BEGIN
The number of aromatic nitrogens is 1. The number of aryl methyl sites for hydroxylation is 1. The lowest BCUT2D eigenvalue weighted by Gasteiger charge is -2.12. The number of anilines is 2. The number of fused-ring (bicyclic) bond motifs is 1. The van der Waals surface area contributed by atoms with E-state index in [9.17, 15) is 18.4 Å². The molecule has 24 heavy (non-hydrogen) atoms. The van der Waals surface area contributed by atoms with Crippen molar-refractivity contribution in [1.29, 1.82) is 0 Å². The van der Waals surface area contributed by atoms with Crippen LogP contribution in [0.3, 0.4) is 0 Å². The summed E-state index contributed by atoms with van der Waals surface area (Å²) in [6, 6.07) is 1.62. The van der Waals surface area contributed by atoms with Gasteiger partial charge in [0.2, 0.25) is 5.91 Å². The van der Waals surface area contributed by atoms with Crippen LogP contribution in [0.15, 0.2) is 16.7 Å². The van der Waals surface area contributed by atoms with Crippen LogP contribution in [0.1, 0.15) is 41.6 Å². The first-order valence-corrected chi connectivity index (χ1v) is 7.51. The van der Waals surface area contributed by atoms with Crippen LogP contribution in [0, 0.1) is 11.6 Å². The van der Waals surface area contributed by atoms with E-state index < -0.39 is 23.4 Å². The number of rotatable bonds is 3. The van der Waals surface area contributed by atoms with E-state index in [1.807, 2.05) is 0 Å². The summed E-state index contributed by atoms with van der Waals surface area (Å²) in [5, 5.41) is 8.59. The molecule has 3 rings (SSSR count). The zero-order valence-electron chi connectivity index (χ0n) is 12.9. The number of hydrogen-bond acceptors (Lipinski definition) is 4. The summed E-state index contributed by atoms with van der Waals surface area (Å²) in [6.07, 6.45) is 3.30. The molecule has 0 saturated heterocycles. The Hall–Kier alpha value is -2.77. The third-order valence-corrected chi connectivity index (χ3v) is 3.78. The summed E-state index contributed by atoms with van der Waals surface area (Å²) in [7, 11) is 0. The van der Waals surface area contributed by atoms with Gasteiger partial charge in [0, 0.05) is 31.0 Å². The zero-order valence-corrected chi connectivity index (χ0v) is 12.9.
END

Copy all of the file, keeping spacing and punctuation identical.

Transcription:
The number of aromatic nitrogens is 1. The number of aryl methyl sites for hydroxylation is 1. The lowest BCUT2D eigenvalue weighted by Gasteiger charge is -2.12. The number of anilines is 2. The number of fused-ring (bicyclic) bond motifs is 1. The van der Waals surface area contributed by atoms with E-state index in [9.17, 15) is 18.4 Å². The molecule has 24 heavy (non-hydrogen) atoms. The van der Waals surface area contributed by atoms with Crippen molar-refractivity contribution in [1.29, 1.82) is 0 Å². The van der Waals surface area contributed by atoms with Crippen LogP contribution in [0.3, 0.4) is 0 Å². The summed E-state index contributed by atoms with van der Waals surface area (Å²) in [6, 6.07) is 1.62. The van der Waals surface area contributed by atoms with Gasteiger partial charge in [0.2, 0.25) is 5.91 Å². The van der Waals surface area contributed by atoms with Crippen LogP contribution in [0.15, 0.2) is 16.7 Å². The van der Waals surface area contributed by atoms with Crippen LogP contribution in [0.1, 0.15) is 41.6 Å². The first-order valence-corrected chi connectivity index (χ1v) is 7.51. The van der Waals surface area contributed by atoms with Crippen LogP contribution in [0, 0.1) is 11.6 Å². The van der Waals surface area contributed by atoms with E-state index < -0.39 is 23.4 Å². The number of rotatable bonds is 3. The van der Waals surface area contributed by atoms with E-state index in [1.807, 2.05) is 0 Å². The summed E-state index contributed by atoms with van der Waals surface area (Å²) in [5, 5.41) is 8.59. The molecule has 3 rings (SSSR count). The zero-order valence-electron chi connectivity index (χ0n) is 12.9. The number of hydrogen-bond acceptors (Lipinski definition) is 4. The summed E-state index contributed by atoms with van der Waals surface area (Å²) in [6.07, 6.45) is 3.30. The molecule has 0 saturated heterocycles. The Hall–Kier alpha value is -2.77. The third-order valence-corrected chi connectivity index (χ3v) is 3.78. The summed E-state index contributed by atoms with van der Waals surface area (Å²) in [7, 11) is 0. The van der Waals surface area contributed by atoms with Gasteiger partial charge in [0, 0.05) is 31.0 Å². The zero-order valence-corrected chi connectivity index (χ0v) is 12.9.